Huawei recently made its way to the second spot on that list, sandwiched between Samsung at number one and Apple at number three. And while Apple will probably see a slight boost in sales as well, it’s not really worth looking at since Huawei doesn’t have a presence in the States where Apple holds a huge market share. Instead, the company at number four on that list - Xiaomi will reap a rich harvest in the upcoming months. So, Samsung and Xiaomi then? Well, let’s see how they’ll look to make the best of this situation.

Samsung has all bases loaded

Samsung seems so well prepared to handle fleeing Huawei customers that it almost feels like the company knew in advance something like that will happen. The South Korean manufacturer has stacked its smartphone lineup from top to bottom. This year alone, Samsung has released three budget phones from the M series, 9 mid-range phones from the A series and 4 S series flagships, with at least two Note 10 models rumored to come out in August.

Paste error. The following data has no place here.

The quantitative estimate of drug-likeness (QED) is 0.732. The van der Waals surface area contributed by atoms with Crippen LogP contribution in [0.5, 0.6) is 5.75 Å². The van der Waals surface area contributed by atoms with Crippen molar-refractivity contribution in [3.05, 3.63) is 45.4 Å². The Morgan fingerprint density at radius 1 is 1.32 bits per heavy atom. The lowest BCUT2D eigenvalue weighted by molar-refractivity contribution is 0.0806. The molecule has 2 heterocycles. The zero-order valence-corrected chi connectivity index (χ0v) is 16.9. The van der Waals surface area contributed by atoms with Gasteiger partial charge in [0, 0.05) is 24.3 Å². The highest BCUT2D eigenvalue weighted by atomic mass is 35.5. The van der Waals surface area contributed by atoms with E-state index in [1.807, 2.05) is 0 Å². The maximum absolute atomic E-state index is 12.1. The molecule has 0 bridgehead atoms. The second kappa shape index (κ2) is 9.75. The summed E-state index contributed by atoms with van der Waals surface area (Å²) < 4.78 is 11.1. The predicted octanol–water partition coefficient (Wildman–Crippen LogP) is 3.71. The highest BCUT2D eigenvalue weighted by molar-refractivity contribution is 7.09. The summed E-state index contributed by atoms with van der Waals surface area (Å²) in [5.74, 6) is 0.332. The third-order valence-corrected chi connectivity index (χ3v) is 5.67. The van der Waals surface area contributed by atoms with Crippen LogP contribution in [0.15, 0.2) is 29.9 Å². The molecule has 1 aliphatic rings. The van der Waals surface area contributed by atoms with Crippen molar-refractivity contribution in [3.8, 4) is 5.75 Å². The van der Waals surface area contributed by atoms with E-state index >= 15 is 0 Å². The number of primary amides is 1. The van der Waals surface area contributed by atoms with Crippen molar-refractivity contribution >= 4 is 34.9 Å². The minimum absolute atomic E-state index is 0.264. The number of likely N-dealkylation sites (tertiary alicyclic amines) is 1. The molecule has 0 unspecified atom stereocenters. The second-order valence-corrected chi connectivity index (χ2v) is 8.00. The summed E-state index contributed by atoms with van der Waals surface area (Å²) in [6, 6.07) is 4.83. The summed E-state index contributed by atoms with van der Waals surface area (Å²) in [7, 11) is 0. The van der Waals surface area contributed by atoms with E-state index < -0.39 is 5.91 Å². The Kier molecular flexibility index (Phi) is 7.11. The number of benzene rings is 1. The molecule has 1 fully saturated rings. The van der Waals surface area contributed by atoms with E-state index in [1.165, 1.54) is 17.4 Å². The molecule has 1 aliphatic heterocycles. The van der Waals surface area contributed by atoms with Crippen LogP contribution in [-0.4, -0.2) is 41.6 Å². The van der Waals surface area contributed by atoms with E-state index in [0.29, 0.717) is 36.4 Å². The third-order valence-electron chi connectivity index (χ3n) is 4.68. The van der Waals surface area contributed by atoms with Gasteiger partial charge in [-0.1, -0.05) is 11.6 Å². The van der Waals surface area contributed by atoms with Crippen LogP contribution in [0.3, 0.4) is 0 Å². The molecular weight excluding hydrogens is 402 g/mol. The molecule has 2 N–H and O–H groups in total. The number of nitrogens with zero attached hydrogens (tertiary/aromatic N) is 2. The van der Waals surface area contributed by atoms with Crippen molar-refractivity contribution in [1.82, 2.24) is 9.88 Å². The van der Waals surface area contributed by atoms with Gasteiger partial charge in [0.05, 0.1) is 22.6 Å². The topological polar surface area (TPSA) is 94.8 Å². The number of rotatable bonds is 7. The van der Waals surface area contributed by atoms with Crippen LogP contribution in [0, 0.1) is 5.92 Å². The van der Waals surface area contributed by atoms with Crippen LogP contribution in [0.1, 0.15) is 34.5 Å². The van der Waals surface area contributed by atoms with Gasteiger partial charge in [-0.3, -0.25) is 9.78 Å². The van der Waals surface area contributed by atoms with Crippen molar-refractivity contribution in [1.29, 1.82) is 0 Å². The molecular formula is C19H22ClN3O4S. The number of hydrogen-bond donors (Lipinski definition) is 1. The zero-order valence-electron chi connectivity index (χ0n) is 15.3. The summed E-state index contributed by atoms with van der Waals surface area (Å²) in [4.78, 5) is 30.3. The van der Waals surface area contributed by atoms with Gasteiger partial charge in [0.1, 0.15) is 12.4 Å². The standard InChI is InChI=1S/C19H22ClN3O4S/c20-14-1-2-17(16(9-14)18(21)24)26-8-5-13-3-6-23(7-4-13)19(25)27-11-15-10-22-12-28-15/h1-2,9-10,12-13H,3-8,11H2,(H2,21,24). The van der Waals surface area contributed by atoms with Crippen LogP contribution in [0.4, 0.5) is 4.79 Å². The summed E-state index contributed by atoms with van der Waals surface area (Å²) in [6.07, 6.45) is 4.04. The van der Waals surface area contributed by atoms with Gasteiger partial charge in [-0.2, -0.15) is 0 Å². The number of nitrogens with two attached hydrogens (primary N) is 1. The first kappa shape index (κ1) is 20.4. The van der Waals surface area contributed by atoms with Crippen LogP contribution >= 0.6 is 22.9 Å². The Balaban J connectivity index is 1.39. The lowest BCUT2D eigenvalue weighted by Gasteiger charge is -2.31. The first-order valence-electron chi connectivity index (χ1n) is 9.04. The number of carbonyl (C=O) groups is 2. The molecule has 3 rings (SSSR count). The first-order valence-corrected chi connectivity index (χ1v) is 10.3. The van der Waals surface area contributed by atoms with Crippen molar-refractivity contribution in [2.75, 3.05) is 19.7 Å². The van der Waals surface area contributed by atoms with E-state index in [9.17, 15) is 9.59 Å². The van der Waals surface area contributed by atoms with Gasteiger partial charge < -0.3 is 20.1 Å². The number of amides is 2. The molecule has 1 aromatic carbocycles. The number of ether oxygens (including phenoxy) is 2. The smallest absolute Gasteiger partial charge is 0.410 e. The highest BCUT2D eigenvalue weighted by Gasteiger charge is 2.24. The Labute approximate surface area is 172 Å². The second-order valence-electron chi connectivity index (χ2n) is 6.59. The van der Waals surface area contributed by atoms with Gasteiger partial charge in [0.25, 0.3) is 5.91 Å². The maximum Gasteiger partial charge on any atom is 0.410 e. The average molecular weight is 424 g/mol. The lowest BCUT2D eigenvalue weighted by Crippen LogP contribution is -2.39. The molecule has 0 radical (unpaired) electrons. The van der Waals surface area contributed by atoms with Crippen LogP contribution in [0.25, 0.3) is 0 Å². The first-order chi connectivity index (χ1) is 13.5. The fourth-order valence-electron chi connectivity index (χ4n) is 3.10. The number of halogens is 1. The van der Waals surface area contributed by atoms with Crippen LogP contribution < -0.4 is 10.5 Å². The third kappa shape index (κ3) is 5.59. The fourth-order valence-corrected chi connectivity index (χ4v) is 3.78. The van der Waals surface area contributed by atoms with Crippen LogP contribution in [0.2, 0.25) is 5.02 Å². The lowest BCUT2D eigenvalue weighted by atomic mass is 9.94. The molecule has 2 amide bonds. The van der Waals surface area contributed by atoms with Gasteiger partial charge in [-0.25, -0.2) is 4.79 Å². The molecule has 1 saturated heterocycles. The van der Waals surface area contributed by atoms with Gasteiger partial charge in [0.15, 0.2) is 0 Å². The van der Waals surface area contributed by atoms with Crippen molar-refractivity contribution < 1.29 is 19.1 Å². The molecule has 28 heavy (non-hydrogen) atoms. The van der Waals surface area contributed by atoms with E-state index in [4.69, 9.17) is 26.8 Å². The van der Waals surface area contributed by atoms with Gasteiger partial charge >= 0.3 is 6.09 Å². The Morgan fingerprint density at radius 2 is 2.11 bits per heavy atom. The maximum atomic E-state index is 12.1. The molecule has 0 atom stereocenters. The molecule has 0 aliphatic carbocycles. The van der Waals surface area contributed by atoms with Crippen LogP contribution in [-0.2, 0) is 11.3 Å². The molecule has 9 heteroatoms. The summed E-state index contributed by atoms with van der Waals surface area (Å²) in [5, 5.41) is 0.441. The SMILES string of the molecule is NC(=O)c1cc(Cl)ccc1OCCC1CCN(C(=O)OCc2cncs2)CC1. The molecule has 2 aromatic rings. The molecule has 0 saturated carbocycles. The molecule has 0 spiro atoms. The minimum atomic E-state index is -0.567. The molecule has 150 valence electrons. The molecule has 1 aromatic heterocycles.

So, depending on the needs of each individual market, Samsung can pick the most suitable models from each line and with the help from its marketing department, it can quickly make people forget Huawei ever existed. To top it off, Samsung’s latest devices are some of the best in terms of quality and value for your money it’s ever made, so it’s not like customers are getting a bad deal.